Sunk Cost Fallacy
Sunk cost fallacy is a cognitive bias that occurs when individuals or groups continue to invest resources in a decision or project because they have already invested a significant amount of resources in the past. In other words, the more we invest in something, the harder it is to walk away from it, even if it is becoming increasingly clear that it is a losing proposition.
This fallacy can have a major impact on group decision making, as it can lead to a lack of objectivity and an unwillingness to cut losses. When a group has invested a significant amount of resources into a project or decision, members may feel a sense of ownership and attachment to it, making it difficult for them to objectively evaluate whether or not it is still a viable option. This can lead to a situation where the group continues to pour resources into a failing project, instead of cutting their losses and moving on to something more promising.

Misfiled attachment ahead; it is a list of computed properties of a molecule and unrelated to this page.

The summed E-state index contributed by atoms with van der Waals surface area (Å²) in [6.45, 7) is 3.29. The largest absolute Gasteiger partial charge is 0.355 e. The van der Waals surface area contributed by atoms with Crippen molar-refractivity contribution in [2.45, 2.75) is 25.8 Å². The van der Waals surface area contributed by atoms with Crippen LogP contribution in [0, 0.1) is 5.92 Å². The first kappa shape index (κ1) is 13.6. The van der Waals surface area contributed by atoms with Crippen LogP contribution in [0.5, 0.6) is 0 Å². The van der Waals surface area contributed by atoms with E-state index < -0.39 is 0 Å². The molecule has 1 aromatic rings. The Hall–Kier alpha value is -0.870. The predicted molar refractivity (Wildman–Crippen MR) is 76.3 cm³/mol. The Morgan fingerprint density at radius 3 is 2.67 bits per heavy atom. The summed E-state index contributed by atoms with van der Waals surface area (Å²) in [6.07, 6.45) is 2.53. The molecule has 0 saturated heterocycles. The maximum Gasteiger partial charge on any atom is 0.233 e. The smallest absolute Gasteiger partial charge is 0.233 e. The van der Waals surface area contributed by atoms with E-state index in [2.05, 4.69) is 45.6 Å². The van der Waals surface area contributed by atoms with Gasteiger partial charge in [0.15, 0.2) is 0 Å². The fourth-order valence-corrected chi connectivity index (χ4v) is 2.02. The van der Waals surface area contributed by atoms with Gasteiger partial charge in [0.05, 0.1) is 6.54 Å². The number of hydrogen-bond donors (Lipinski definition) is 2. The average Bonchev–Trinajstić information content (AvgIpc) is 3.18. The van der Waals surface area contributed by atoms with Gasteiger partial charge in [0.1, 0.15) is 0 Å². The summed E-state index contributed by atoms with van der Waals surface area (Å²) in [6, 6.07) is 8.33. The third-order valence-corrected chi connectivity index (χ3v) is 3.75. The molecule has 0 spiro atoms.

Sunk cost fallacy can also lead to groupthink, where members of the group are unwilling to voice dissenting opinions or consider alternative options because they don't want to appear as if they are trying to undermine the group's investment. This can lead to a lack of diversity in thinking and can make the group more vulnerable to group polarization and biases.
In order to mitigate the effects of sunk cost fallacy in group decision making, it is important for the group to establish clear decision-making criteria and protocols. This can help to ensure that decisions are made based on objective data and analysis, rather than emotions or attachment to past investments. Additionally, encouraging dissenting opinions and open communication can help to ensure that all options are considered and that the group is able to make the best possible decision.